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TEXAS BANDMASTERS HALL OF FAME
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Thomas W. Williamson - Class of 1994
 

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Thomas Wyatt Williamson was born June 21, 1927 in Willow Spring, Texas. He was a graduate of Coldspring High School in 1944, and entered Sam Houston State Teachers College the same year. He was drafted into military service in 1945, and served as Bugler-First Class for the Navy on the USS Iowa. He was discharged in 1946 and continued his education at Sam Houston State Teachers College. Mr. Williamson completed his teaching certification at Angleton High School as band director in 1948. He received his B.M.Ed. Degree in august, 1948 from Sam Houston State Teachers College. He was a graduate of VanderCook College of Music, Chicago, Illinois, with a Master of Music degree in 1954.

In 1948, Mr. Williamson began his teaching career at Refugio High School where he did an incredible job of building the Refugio band program. The Refugio band received many outstanding honors and awards during Mr. Williamson's ten years at the helm. The band was also a consistent winner of First Division ratings in marching, concert, and sight-reading at UIL contests. The band produced a numerous number of All-State student, and a tremendous number of individuals that became band directors and professional musicians.

In 1958, Mr. Williamson began teaching at El Campo High School. He was considered the most influential individual determining the direction of music in the El Campo community. He was named Coordinator of Music for ECISD in 1970, concentrating his efforts on the "beginner" music program. As the Music Supervisor, he created music appreciation classes and music theory classes at the high school level. With his leadership, the performances and sight-reading skills of the choral program vastly improved in quality. Through his efforts, school children received daily music classes in all elementary school classes and were provided opportunities to attend live concerts. Although Houston was seventy miles away, he arranged for members of the Houston Symphony to perform in the schools.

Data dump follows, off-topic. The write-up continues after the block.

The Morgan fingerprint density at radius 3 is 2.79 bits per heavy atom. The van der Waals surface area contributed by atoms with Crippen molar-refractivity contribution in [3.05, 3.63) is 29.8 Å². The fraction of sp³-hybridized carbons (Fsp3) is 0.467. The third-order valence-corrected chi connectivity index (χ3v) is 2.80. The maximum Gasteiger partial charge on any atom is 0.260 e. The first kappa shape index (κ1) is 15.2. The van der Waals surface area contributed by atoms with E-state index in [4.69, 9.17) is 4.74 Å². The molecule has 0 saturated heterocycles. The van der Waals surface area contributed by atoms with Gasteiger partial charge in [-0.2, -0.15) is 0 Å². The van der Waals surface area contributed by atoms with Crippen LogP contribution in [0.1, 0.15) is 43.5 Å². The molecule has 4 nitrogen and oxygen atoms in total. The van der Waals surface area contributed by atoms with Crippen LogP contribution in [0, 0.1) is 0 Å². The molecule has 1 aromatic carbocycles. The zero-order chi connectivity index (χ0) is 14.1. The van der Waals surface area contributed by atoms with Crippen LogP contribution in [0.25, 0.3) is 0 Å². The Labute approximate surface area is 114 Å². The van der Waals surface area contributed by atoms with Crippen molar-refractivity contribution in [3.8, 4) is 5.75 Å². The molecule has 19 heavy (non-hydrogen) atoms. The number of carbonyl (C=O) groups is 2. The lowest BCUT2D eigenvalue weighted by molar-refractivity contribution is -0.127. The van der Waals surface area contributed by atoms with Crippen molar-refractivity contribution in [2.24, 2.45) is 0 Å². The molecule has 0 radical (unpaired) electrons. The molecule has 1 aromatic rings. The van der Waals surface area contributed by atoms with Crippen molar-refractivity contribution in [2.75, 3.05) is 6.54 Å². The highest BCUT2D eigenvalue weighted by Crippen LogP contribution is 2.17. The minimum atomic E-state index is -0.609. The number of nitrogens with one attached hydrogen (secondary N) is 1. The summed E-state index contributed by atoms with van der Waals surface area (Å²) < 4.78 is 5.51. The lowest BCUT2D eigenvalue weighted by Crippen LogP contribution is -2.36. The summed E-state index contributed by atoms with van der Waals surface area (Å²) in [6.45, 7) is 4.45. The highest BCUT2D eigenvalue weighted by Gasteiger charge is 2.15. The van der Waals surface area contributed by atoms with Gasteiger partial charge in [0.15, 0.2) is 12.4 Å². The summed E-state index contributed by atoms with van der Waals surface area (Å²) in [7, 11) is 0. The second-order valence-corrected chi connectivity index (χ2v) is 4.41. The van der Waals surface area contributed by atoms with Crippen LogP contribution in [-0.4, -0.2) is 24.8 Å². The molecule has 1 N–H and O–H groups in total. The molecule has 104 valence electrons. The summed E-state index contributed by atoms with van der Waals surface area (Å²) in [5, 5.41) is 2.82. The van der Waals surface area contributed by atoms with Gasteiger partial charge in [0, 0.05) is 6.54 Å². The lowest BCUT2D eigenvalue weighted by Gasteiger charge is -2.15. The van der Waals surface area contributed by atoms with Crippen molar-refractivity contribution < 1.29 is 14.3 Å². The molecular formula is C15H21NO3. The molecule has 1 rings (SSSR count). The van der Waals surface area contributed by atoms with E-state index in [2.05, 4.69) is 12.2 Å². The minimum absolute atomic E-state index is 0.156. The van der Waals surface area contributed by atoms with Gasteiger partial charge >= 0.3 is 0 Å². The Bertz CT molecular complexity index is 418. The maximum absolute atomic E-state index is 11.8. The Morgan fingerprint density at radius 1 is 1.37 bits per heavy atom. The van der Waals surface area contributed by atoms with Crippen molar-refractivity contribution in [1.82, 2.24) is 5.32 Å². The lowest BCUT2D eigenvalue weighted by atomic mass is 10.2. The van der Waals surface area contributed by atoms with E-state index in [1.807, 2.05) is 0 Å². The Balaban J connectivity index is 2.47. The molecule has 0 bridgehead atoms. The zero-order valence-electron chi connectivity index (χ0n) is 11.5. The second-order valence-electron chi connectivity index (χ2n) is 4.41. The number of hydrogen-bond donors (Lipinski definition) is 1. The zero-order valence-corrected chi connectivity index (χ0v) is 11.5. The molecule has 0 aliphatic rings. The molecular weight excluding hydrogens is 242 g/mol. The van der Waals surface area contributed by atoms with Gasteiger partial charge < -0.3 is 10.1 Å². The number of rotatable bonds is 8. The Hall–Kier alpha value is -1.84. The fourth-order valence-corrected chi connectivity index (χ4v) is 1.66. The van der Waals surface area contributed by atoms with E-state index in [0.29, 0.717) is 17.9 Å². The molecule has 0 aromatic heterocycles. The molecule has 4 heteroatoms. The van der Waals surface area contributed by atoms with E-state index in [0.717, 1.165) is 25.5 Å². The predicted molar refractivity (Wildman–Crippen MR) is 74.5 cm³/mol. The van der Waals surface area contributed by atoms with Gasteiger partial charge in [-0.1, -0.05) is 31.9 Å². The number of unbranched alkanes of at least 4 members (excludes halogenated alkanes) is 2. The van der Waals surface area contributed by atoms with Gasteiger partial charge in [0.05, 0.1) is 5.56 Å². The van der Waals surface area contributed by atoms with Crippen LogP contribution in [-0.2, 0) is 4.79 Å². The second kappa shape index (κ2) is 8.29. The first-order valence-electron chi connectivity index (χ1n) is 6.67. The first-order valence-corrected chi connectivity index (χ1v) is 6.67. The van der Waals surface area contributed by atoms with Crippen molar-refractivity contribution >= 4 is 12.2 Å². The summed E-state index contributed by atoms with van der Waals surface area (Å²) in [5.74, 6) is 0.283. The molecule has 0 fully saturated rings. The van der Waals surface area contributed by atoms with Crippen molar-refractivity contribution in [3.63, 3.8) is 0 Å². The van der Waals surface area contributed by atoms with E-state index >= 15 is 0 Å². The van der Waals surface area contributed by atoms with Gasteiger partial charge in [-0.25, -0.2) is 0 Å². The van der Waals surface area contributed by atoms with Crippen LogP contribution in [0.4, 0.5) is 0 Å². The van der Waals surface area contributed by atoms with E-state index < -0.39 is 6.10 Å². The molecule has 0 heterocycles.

Another aspect of elementary music education that found its way into the community through the lobbying efforts of Thomas W. Williamson was the Migrant Children Class Piano Project. Mr. Williamson enlisted the help of high school students to assist in this program. He also believed that music education could occur outside the school. This explains his special interest in the music lessons for the migrant children and his active participation in the community's musical life.
Thomas Williamson married Jane Kelley in 1953, and they had five children: Sue Zanne, Thomas Wyatt, Jr., Harrell, Madge, and Clarissa. Thomas W. Williamson was not only a wonderful father, but a brilliant teacher and advocate of music education. Even after sixteen years, his influence and legacy is apparent in the El Campo and Refugio communities (and it is probably safe to include the state as well).

Thomas Williamson died June 18, 1977.


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